Felix Kling Felix Kling - 2 months ago 14
Javascript Question

Arrow function vs function declaration / expressions: Are they equivalent / exchangeable?


Canonical question If you find a question about issues after replacing a function declaration / expression with an arrow function, please close it as duplicate of this one.


Arrow functions in ES2015 provide a more concise syntax. Can I replace all my function declarations / expressions with arrow functions now? What do I have to look out for?

Examples:

Constructor function

function User(name) {
this.name = name;
}

// vs

const User = name => {
this.name = name;
};


Prototype methods

User.prototype.getName = function() {
return this.name;
};

// vs

User.prototype.getName = () => this.name;


Object (literal) methods

const obj = {
getName: function() {
// ...
}
};

// vs

const obj = {
getName: () => {
// ...
}
};


Callbacks

setTimeout(function() {
// ...
}, 500);

// vs

setTimeout(() => {
// ...
}, 500);


Variadic functions

function sum() {
let args = [].slice(arguments);
// ...
}

// vs
const sum = () => {
let args = [].slice(arguments);
// ...
};

Answer

tl;dr: No! Arrow functions and function declarations / expressions are not equivalent and cannot be replaced blindly.
If the function you want to replace does not use this, arguments and is not called with new, then yes.


As so often: it depends. Arrow functions have different behavior than function declarations / expressions, so lets have a look at the differences first:

1. Lexical this and arguments

Arrow functions don't have their own this or arguments binding. Instead, those identifiers are resolved in the lexical scope like any other variable. This makes arrow functions useful if you need to access the this of the current environment:

// common pattern
var that = this;
getData(function(data) {
  that.data = data;
});

// with arrow functions
getData(data => {
  this.data = data;
});

Note that this also means that is not possible to set an arrow function's this with .bind or .call.

If you are not very familiar with this, consider reading

2. Arrow functions cannot be called with new

ES2015 distinguishes between functions that are callable and functions that are constructable. If a function is constructable, it can be called with new, i.e. new User(). If a function is callable, it can be called without new (i.e. normal function call).

Functions created througn function declarations / expressions are both constructable and callable.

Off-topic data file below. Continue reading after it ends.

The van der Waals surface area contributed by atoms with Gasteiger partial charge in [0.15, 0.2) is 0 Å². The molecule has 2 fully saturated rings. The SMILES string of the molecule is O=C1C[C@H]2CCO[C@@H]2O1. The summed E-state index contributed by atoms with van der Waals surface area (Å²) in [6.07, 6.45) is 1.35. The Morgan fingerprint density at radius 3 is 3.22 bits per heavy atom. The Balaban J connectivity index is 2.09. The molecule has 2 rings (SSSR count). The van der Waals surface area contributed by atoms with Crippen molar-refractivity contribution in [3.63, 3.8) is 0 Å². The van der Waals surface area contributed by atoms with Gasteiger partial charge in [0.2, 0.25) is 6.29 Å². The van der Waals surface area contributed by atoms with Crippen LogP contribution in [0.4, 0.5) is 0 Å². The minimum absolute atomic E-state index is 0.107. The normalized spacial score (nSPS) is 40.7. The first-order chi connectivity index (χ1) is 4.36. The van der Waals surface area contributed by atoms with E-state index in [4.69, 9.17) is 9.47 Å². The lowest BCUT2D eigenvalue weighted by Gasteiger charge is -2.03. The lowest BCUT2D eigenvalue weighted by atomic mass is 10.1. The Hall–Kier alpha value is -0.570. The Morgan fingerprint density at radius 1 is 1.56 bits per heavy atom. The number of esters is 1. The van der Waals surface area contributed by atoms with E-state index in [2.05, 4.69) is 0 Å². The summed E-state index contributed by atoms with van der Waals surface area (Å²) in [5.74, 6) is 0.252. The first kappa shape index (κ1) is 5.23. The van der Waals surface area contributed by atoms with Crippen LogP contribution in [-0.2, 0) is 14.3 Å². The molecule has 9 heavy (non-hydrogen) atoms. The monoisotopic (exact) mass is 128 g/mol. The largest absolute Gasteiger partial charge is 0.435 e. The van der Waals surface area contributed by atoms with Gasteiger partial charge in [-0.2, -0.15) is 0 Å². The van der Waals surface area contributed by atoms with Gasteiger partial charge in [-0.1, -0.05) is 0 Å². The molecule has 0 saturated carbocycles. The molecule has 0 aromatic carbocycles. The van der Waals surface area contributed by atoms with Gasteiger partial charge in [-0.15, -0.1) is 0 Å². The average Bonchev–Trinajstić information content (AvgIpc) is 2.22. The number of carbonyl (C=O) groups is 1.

Arrow functions (and methods) are only callable. class constructors are only constructable.

If you are trying to call a non-callable function or to construct a non-constructable function, you will get a runtime error.


Knowing this, we can state the following.

Replaceable:

  • Functions that don't use this or arguments.
  • Functions that are used with .bind(this)

Not replaceable:

  • Constructor functions
  • Function / methods added to a prototype (because they usually use this)
  • Variadic functions (if they use arguments (see below))

Lets have a closer look at this using your examples:

Constructor function

This won't work because arrow functions cannot be called with new. Keep using a function declaration / expression or use class.

Prototype methods

Most likely not, because prototype methods usually use this to access the instance. If they don't use this, then you can replace it. However, if you primarily care for concise syntax, use class with its concise method syntax:

class User {
  constructor(name) {
    this.name = name;
  }

  getName() {
    return this.name;
  }
}

Object methods

Similarly for methods in an object literal. If the method wants to reference the object itself via this, keep using function expressions, or use the new method syntax:

const obj = {
  getName() {
    // ...
  },
};

Callbacks

It depends. You should definitely replace it if you you are aliasing the outer this or are using .bind(this):

// old
setTimeout(function() {
  // ...
}.bind(this), 500);

// new
setTimeout(() => {
  // ...
}, 500);

But: If the code which calls the callback explicitly sets this to a specific value, and the callback uses this (or arguments), you cannot use an arrow function!

Variadic functions

Since arrow functions don't have their own arguments, you cannot simply replace them with an arrow function. However, ES2015 introduces an alternative to using arguments: the rest parameter.

// old
function sum() {
  let args = [].slice(arguments);
  // ...
}

// new
const sum = (...args) => {
  // ...
};

Related question:

Further resources:

Comments